Chilean apple season delayed

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Chilean apple season delayed

This season's Chilean apple harvest could be delayed by 7-10 days with a shorter crop due to a combination of weather factors, at a time when Northern Hemisphere stocks are running low. manzana-y-media_53440609 _ panorama

Everfresh general manager Saed Abu-ghazaleh told the delay meant his company would start harvesting the first Royal Galas on Feb. 11, when normally this would take place on Feb. 4.

"During the flowering period in September it was very cloudy so they didn't get the sunlight they needed, and that also affected the fruit set," he said.

"But the volume is good and the sizing is good."

He added there were some hail events in Talca and Yerbas Buenas in the VII (Maule) region during December that had also impacted the crop.

"We had one grower who lost 50% of his crop and some other growers have told me they are in the same situation."

Rene Wunkhaus from Exportadora San Andres said his harvest would also normally start in the first week of February, but the same weather issues meant this could be postponed until the third or fourth week of the month. He added pear crops were also delayed.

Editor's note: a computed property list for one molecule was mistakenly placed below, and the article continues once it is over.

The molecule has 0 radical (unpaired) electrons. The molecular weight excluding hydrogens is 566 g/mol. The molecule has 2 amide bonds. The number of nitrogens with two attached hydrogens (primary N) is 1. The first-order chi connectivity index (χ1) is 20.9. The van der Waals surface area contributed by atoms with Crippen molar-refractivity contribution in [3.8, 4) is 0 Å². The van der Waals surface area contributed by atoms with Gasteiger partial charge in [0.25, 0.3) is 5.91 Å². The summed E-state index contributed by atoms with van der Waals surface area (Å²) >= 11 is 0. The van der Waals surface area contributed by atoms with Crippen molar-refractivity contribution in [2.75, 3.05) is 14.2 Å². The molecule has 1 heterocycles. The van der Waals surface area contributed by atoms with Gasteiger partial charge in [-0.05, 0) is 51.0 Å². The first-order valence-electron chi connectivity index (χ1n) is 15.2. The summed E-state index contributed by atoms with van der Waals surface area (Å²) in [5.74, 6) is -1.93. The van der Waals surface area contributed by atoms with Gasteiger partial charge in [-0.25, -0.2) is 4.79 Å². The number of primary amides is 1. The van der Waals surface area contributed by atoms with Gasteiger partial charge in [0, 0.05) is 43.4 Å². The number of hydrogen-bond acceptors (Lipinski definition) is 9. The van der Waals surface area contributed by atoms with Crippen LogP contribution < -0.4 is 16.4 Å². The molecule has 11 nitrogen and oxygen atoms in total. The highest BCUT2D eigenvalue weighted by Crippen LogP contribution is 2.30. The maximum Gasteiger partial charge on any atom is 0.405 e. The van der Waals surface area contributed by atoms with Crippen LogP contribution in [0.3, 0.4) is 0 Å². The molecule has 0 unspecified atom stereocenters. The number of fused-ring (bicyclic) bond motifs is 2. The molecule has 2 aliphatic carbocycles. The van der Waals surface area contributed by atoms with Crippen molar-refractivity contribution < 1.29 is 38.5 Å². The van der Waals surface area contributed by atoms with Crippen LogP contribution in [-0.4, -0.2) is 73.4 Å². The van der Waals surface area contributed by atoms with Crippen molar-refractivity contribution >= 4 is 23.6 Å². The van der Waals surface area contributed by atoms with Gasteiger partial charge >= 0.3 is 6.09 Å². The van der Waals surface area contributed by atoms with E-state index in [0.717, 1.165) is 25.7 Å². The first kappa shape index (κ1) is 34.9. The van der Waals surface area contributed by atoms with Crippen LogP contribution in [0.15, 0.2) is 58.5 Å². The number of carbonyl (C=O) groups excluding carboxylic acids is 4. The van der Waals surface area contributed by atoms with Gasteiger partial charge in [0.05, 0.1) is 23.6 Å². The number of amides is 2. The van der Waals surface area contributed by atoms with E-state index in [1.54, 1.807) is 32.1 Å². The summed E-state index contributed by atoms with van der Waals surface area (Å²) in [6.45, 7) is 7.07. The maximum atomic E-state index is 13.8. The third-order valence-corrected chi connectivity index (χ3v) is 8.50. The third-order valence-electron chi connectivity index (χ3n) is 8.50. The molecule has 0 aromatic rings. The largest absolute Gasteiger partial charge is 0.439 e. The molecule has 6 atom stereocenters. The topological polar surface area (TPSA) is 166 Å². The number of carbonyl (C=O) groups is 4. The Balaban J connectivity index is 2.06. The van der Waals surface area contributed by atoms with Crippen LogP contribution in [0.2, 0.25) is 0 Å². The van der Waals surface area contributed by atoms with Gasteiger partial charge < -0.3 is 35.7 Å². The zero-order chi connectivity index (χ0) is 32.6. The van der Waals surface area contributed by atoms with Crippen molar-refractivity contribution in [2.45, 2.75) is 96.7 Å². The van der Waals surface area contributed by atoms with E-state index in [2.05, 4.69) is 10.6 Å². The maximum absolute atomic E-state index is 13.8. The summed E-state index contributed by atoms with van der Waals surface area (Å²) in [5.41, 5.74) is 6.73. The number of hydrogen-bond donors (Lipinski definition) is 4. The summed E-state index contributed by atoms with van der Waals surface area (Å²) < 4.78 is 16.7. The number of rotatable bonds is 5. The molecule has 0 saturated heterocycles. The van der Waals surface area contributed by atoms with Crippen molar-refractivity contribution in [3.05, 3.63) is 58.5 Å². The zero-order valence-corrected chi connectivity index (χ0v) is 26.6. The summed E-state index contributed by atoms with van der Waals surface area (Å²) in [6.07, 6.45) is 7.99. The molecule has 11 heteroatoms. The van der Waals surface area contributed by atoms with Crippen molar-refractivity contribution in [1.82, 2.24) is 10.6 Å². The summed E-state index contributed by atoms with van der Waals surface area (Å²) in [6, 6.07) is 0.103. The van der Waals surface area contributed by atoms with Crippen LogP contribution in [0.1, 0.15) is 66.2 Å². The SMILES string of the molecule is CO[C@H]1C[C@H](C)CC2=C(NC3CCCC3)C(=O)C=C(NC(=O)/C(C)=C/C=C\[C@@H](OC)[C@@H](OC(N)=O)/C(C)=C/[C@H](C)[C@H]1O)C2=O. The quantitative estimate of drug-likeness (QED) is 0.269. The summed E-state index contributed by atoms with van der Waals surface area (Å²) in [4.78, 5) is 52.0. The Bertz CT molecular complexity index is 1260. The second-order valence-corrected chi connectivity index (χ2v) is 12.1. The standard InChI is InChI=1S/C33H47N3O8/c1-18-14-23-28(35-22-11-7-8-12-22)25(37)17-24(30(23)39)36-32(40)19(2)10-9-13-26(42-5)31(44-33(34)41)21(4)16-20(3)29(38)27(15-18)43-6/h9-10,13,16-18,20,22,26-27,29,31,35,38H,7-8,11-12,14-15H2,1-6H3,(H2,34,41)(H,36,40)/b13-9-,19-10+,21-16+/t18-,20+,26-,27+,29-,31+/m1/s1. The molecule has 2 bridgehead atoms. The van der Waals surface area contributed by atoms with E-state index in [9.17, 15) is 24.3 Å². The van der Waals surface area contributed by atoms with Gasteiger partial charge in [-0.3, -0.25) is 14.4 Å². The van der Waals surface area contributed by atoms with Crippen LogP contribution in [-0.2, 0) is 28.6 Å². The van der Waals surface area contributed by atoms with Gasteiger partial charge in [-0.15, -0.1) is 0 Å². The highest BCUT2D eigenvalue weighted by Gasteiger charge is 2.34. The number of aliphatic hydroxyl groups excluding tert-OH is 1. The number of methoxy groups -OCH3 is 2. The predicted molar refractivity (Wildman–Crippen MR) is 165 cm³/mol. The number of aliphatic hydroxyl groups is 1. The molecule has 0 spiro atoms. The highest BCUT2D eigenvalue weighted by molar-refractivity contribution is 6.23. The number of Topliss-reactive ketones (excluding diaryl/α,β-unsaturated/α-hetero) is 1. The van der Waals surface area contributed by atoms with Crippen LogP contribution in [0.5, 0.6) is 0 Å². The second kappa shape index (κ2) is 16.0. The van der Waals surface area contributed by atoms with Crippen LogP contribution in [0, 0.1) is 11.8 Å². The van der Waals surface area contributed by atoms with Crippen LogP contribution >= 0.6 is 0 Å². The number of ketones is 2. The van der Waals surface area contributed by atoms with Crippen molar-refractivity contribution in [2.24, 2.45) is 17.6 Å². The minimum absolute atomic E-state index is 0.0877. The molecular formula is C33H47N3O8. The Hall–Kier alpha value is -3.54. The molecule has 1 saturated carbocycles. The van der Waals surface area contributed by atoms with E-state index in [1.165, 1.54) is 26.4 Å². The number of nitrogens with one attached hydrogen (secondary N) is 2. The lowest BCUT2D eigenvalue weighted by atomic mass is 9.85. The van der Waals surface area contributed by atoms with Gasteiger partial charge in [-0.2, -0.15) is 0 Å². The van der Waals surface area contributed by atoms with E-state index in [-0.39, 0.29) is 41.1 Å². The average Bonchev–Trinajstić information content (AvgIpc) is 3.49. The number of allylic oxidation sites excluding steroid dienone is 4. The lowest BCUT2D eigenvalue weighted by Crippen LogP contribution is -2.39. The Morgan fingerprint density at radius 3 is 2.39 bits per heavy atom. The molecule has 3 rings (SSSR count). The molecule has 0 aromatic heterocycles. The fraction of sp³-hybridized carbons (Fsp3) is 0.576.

"For red apples there is more potential that they will have lower production because of alternate bearing and it could also be because of the winter weather that was not too cold," he said.

"Crops will be normal for Gala and Fujis, but for others there will be less fruit. For Red Chief and Scarlett for example there will be a lot less fruit."

He said red apple sizing would be fairly large overall.

"While red apple volume will be down they will be in much larger sizes - I think between 100-113 count. I'd prefer they were smaller though because our markets are places like the Middle East and India, which want 100 count or less.

"Markets that prefer larger sizes are placed like Europe, and they are depressed economically. While Europe has lower stock that doesn’t mean that the market will be prepared to pay much higher prices."

Abu-ghazaleh was more upbeat about the prospects a European apple shortage presented for his company's key market, the Middle East.

"There are good opportunities for prices with less stock in Europe compared to other years, but for us the cost of production and the exchange rate is worse. I would say costs are about 15-20% higher."

A source close to warned the industry not to get carried away by charging prices that were too high.

"The market is extremely hot and demand is building up. Europe is going dry on apples and it’s the same on the U.S. East Coast; the only place where there will really be many apples now is on the U.S. West Coast.

"There is a lot of expectation but we will have to be careful. If you stretch it out too much it's going to break.

"If it's too expensive we would end up cutting our own throats, as instead of promoting all your sales you end up losing all your sales."




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